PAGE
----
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  • Create a culture of service project with students age 10-12

    Teaching students about giving back has a place in the classroom, especially when it has roots in learning. Youth Service America has created amazing guides for teachers on how to carry out these projects, one version of which you can learn about here.

    Setting: Schools

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    Organization/people involved

    Youth Service America

    What they did

    Jake McCollum, Sarah Bayer, and their students at IB Lincoln World Middle School engaged in YSA’s Semester of Service, a program in which teachers and students work together to connect meaningful community service activities with intentional learning goals and academic outcomes.

    More than 130 eighth graders did a Semester of Service – or a “STEMester of Service” – applying their science, technology, engineering, and math (STEM) skills to community issues. Students focused on local water quality and natural resources, and researched hydraulic fracturing, a major issue in their Colorado community.

    Students hosted a “conversation café” with local leaders, community partners, and energy company officials to share their research findings and facilitate discussions about the pros and cons of fracking. Students launched a school-wide energy awareness campaign and concluded the school year by organizing a neighborhood “Zero-Energy District” Energy Expo.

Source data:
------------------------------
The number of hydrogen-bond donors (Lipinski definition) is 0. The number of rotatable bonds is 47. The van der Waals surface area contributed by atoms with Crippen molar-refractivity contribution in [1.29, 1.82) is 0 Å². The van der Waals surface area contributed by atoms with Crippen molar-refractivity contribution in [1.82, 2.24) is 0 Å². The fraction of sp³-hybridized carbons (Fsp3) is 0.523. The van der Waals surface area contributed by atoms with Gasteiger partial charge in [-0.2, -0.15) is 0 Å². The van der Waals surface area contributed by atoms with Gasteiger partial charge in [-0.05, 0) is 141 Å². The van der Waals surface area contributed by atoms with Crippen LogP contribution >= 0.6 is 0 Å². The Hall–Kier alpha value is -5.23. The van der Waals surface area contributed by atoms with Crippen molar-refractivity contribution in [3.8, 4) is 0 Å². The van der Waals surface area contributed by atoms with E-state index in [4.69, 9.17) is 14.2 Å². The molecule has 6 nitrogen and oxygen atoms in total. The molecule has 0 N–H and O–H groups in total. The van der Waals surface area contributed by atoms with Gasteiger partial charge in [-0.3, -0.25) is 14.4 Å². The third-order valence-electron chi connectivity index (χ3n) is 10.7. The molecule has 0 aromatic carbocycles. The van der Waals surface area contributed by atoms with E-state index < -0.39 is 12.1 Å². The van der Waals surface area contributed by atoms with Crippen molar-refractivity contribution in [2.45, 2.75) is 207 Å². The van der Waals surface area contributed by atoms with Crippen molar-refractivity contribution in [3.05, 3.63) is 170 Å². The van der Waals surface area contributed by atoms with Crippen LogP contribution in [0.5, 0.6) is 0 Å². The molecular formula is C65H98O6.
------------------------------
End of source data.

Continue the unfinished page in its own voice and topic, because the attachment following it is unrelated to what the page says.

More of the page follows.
Adaptable to most classroom settings and subject areas, all Semester of Service projects include these key elements that are known to promote student engagement:

    How you can do it


    Students reduced energy use at school by 25% in four days and raised awareness of energy conservation in their community.

    Perceptions about teaching and teaching practices changed as a result of this project. Jake wrote as he reflected on this project, “The program took me out of being a teacher and into being a facilitator working with the students. This has forever transformed my teaching and expectations of what kids can and should do.”

    Big takeaways

    Jake suggests letting students create a list of potential issues and guiding them to choose one with which they will experience success. He says, “Success is vital to the power of service learning.”

    Jake’s mentor, Sarah, used YSA’s resources throughout the year. “Thanks to the great structure that YSA has provided, we have been able to connect our entire science curriculum to the project using the Semester of Service Strategy Guide.”


    Photo credit: Youth Service America

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